For courses commencing from September 2021 and beyond, EU, other EEA and Swiss nationals will no longer be eligible for home fees or Student Finance England support.
If you are from the EU you will pay international tuition fees.
What you're paying for
Tuition fees include the costs of:
- tuition (or supervision)
- library access
Some of our degrees involve additional costs which are not covered by your tuition fees.
Find out more about:
- additional costs
- living costs
- tuition fees, including how to pay them and available discounts
If you're applying for funding, always check the funding application deadline. This deadline may be earlier than the application deadline for your course.
For some funding schemes, you need to have received an offer of a place on a course before you can apply for the funding.
Search for funding
Find funding available for your course
The entrance requirements below apply to 2021 entry.
Qualifications from outside the UK
English Language requirements
How to apply
Using the application portal
The applicant portal has instructions to guide you through your application. It will tell you what documents you need and how to upload them.
You can choose to start your application, save your details and come back to complete it later.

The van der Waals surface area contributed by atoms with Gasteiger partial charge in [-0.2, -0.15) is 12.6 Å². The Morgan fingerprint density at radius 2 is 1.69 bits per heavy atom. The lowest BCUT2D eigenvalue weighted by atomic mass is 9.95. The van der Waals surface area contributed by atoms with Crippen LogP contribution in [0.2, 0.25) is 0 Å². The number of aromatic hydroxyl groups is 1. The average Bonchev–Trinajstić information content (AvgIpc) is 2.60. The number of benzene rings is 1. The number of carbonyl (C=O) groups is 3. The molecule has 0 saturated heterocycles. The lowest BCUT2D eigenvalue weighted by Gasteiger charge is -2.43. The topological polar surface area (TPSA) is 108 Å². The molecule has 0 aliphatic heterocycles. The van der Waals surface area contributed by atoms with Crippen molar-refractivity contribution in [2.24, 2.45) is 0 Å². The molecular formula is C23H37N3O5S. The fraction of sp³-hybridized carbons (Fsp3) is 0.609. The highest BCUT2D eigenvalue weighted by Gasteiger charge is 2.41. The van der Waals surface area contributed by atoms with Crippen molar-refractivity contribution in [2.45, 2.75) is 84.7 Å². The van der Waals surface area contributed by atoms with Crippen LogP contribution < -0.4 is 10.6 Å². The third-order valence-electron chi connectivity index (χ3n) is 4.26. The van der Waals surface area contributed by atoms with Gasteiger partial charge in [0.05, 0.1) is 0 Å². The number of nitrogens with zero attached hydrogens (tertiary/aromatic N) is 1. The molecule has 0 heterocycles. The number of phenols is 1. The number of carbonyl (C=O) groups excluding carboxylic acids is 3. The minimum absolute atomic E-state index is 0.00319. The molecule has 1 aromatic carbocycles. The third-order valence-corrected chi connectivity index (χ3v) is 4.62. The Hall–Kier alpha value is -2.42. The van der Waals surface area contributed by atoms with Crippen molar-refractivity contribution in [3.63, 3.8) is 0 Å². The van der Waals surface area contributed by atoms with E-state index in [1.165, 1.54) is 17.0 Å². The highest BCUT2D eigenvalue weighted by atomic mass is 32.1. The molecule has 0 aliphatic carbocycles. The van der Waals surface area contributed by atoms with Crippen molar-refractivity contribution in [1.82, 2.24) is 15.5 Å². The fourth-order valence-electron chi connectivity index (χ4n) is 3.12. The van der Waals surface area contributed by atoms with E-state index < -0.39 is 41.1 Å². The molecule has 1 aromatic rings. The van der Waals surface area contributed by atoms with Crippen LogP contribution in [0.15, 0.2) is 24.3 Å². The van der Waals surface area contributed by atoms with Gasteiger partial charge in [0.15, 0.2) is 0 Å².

If you’re ready, you can select Apply Online and you’ll be taken directly to the applicant portal.
Alternatively you can find out more about applying on our applications and offers pages.
Applications for 2022/23
You'll be able to apply for 2022/23 entry from September 2021
Open days and events
The situation with Covid-19 means that we're unable to hold open days on campus. However, you don’t have to visit in person to experience Newcastle.
From the comfort of your sofa you'll be able to:
- explore our beautiful campus
- find out about our vibrant city
- discover what students think about studying at Newcastle
You'll also have the opportunity to speak to academic staff and find out more about the courses you're interested in.
We regularly travel overseas to meet with students interested in studying at Newcastle University.
We also hold various online and virtual events.
Get in touch
Questions about this course?
If you have specific questions about this course you can contact:
For more general enquiries you could also complete our online enquiry form.